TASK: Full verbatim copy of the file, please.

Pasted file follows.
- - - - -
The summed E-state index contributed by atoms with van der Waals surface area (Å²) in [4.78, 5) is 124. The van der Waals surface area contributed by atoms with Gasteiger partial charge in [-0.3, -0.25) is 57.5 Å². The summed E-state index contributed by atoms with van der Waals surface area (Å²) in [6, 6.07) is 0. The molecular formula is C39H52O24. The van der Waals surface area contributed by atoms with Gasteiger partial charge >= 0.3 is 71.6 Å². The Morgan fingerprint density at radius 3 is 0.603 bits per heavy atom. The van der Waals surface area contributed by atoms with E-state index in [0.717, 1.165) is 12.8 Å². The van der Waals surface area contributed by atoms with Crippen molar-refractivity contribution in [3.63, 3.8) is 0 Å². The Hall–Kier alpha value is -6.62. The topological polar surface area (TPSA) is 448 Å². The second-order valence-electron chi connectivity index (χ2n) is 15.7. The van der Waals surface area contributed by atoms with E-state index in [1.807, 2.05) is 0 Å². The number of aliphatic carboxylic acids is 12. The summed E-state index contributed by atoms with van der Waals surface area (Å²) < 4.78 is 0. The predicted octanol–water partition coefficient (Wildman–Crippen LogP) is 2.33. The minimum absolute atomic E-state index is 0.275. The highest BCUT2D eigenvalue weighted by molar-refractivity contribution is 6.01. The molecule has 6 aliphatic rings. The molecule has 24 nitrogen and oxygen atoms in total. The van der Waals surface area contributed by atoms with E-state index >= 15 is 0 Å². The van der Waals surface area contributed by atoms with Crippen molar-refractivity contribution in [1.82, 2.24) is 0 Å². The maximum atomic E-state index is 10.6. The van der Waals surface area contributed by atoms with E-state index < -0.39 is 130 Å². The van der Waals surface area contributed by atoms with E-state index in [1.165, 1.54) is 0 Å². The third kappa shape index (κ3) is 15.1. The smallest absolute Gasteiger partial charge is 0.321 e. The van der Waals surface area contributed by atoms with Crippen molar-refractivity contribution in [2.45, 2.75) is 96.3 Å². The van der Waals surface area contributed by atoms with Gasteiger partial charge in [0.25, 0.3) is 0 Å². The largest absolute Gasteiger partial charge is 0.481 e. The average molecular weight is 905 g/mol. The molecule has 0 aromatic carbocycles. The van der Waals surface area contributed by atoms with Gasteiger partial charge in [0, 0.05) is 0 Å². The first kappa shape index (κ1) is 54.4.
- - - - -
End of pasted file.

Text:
The summed E-state index contributed by atoms with van der Waals surface area (Å²) in [4.78, 5) is 124. The van der Waals surface area contributed by atoms with Gasteiger partial charge in [-0.3, -0.25) is 57.5 Å². The summed E-state index contributed by atoms with van der Waals surface area (Å²) in [6, 6.07) is 0. The molecular formula is C39H52O24. The van der Waals surface area contributed by atoms with Gasteiger partial charge >= 0.3 is 71.6 Å². The Morgan fingerprint density at radius 3 is 0.603 bits per heavy atom. The van der Waals surface area contributed by atoms with E-state index in [0.717, 1.165) is 12.8 Å². The van der Waals surface area contributed by atoms with Crippen molar-refractivity contribution in [3.63, 3.8) is 0 Å². The Hall–Kier alpha value is -6.62. The topological polar surface area (TPSA) is 448 Å². The second-order valence-electron chi connectivity index (χ2n) is 15.7. The van der Waals surface area contributed by atoms with E-state index in [1.807, 2.05) is 0 Å². The number of aliphatic carboxylic acids is 12. The summed E-state index contributed by atoms with van der Waals surface area (Å²) < 4.78 is 0. The predicted octanol–water partition coefficient (Wildman–Crippen LogP) is 2.33. The minimum absolute atomic E-state index is 0.275. The highest BCUT2D eigenvalue weighted by molar-refractivity contribution is 6.01. The molecule has 6 aliphatic rings. The molecule has 24 nitrogen and oxygen atoms in total. The van der Waals surface area contributed by atoms with E-state index >= 15 is 0 Å². The van der Waals surface area contributed by atoms with Crippen molar-refractivity contribution in [1.82, 2.24) is 0 Å². The maximum atomic E-state index is 10.6. The van der Waals surface area contributed by atoms with E-state index < -0.39 is 130 Å². The van der Waals surface area contributed by atoms with E-state index in [1.165, 1.54) is 0 Å². The third kappa shape index (κ3) is 15.1. The smallest absolute Gasteiger partial charge is 0.321 e. The van der Waals surface area contributed by atoms with Crippen molar-refractivity contribution in [2.45, 2.75) is 96.3 Å². The van der Waals surface area contributed by atoms with Gasteiger partial charge in [0.25, 0.3) is 0 Å². The largest absolute Gasteiger partial charge is 0.481 e. The average molecular weight is 905 g/mol. The molecule has 0 aromatic carbocycles. The van der Waals surface area contributed by atoms with Gasteiger partial charge in [0, 0.05) is 0 Å². The first kappa shape index (κ1) is 54.4.